Welcome to the NHK Vol. #1 (of 6) (Mania.com)
Review Date: Thursday, September 20, 2007
Release Date: Tuesday, October 02, 2007
What They Say
Sato‚€™s life is going down the drain. He‚€™s dropped out of college, only goes outside once a week and sleeps sixteen hours a day. Surviving on a steady diet of internet porn sites, he finds himself falling further into a pit of despair. Then he has a sudden epiphany. Sato decides that the sinister broadcast company known as ‚€œThe NHK‚€� is trying to transform their viewers into jobless, societal recluses, and they bombard them with images of cutesy anime girls. Unable to resist the charms of such addictive programming, innocent victims like Sato are soon too busy watching TV, reading erotic comics, and playing pornographic computer games to pursue a normal life. In Sato‚€™s darkest hour, he has a chance encounter with a beautiful girl named Misaki, who claims that she can cure him of his perverse ways. Is this mysterious visitor an angel of mercy, or a devilish agent of the NHK? Will he get a job and counter the evil organization, or will he submit to his weakness and download porn all day? Swimming in a sea of corruption, Sato prepares for the battle of his life. Welcome to the NHK!
When you don't want to blame yourself the best thing you can do is to blame the others. Thankfully the world has many of them and Sato has decided that the NHK is the blame for all his problems.
The bilingual presentation for Welcome to the NHK is fairly standard for ADV Films. The original Japanese track is in its stereo form done at 192 kbps while the English 5.1 mix is done at a higher 448 kbps. The two are both solid mixes though the 5.1 remix wins out in having a bit more punch to it. The show is essentially a dialogue piece but it does have some bigger moments to them, at least in comparison to the rest of the show, which make out better in terms of placement and depth. The Japanese track is solid enough in its own though and makes for an engaging enough presentation. We didn't have any problems with dropouts or distortions during regular playback.
Airing in the second half of 2006, the transfer for this series is presented in its original aspect ratio of 1.78:1 and is enhanced for anamorphic playback. Though a few scenes have some special filters applied to them, the show is done in a rather straightforward real world manner for the most part. That brings in a lot of basic colors that look solid here which are broken up once in awhile by some rather vibrant moments. There is quite a lot of detail to be found throughout here as the places where Sato goes to have so much to see in them, be it his apartment or the Promised Land. Colors in general have a very solid feel to them that's free of blocking and only a couple of very brief moments had some visible noise. Cross coloration and aliasing is basically non-existent which leads this transfer overall to look very solid and easy on the eyes.
The cover art plays up the fanservice side in a very straightforward manner with an appealing shot of a young woman in minimal attire. There's plenty of skin to be found here and plenty of titillation alongside a few key little bits throughout that point to something more. The background has some interesting symbols in it that play to a bit more of what the show is about but for the most part what the cover is selling is pure fanservice. In something of a break from most other series that ADV Films has released, there's a big plug that it's based on the manga. The back cover uses a chaotic style to it with lots of angled text, cutting line symbols and a hodgepodge of character artwork and shots from the show. In an interesting design, the technical grid has the style applied to it as well which means it shifts from oranges and yellows against a green background. It's a bit hard on the eyes and it feels like it's busier than it should be but at least everything is clean and visible. No insert is included nor is there a reversible cover.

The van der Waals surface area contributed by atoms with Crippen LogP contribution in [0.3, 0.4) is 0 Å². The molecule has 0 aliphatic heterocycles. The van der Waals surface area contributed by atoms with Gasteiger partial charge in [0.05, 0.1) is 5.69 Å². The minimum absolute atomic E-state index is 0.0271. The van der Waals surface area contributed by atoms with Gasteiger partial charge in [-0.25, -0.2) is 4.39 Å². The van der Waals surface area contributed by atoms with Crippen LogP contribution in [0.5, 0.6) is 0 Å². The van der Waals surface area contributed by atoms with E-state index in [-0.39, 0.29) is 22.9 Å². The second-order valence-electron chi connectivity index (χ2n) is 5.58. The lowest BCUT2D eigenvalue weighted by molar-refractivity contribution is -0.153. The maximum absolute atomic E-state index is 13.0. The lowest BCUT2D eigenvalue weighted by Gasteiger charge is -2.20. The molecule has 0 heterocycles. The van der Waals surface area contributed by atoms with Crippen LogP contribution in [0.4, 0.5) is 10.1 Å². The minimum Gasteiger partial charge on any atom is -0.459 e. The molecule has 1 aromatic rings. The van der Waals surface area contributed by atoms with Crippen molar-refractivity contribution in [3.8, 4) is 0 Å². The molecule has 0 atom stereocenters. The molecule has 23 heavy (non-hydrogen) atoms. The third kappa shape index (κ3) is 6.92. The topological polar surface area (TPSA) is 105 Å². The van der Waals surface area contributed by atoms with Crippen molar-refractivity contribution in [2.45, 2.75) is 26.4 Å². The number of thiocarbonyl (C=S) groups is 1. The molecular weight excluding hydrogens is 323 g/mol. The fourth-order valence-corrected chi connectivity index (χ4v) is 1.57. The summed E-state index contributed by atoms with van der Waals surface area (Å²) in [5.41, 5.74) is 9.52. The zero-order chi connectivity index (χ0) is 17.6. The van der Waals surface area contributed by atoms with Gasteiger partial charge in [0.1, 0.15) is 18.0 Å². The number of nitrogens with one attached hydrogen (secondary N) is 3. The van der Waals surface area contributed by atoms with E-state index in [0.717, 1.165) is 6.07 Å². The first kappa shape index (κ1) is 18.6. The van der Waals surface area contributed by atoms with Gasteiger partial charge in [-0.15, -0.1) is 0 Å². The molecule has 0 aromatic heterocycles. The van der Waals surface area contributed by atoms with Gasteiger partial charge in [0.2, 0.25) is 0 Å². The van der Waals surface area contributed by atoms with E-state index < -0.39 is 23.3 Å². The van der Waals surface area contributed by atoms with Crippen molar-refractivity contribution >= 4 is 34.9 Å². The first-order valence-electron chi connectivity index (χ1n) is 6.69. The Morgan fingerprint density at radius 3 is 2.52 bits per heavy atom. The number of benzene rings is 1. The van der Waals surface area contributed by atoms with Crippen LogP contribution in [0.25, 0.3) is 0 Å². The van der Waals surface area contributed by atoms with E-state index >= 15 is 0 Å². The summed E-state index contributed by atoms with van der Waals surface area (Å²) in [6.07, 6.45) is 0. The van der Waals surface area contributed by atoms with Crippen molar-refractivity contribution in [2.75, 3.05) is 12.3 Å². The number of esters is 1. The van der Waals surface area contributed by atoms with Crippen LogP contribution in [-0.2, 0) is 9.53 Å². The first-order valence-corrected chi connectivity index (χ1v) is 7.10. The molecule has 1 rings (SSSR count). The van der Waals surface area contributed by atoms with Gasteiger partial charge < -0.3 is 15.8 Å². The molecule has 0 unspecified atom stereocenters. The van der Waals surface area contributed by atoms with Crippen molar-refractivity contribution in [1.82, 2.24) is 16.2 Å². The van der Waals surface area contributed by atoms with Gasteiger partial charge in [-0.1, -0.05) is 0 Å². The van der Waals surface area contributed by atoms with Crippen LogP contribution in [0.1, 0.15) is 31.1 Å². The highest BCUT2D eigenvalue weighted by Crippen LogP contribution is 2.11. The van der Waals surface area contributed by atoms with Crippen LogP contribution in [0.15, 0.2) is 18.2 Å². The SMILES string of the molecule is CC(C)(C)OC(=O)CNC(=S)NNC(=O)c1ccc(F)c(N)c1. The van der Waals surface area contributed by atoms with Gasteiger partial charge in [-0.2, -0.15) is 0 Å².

The menu design is nicely simple as it features a messy full screen shot of Sato's apartment with the logo on each of the four window panes. The navigation strip, slightly angled, has a wonderfully amusing little cursor to it and all of it is set to a nice vocal selection that's soft and inviting. Te layout is fairly standard so there aren't any surprises here. Access times are nice and fast with no transitional animations. The disc correctly read our players' language presets and played accordingly.
The extras are a bit minimal but certainly appreciated. The clean opening and closings are good to have here while the Conspiracy Handbook 101 piece is a basic bit of liner notes. It feels like there should be more notes in there though but what we do get helps clear up a few things.
Content: (please note that content portions of a review may contain spoilers)
Based on the manga by Kendi Oiwa which in turn was based on the novel by Tatsuhiko Takimoto, Welcome to the NHK is a twenty-four episode series that could make some anime or manga fans uncomfortable. The show is a fairly slow paced piece that has some wonderful moments of frantic action that revolve around a young man who has been trying to escape from life without knowing quite how or quite why he's doing all of it. Something of a growing problem in Japan, this humorous send-up of it alternates between sad, creepy and highly amusing.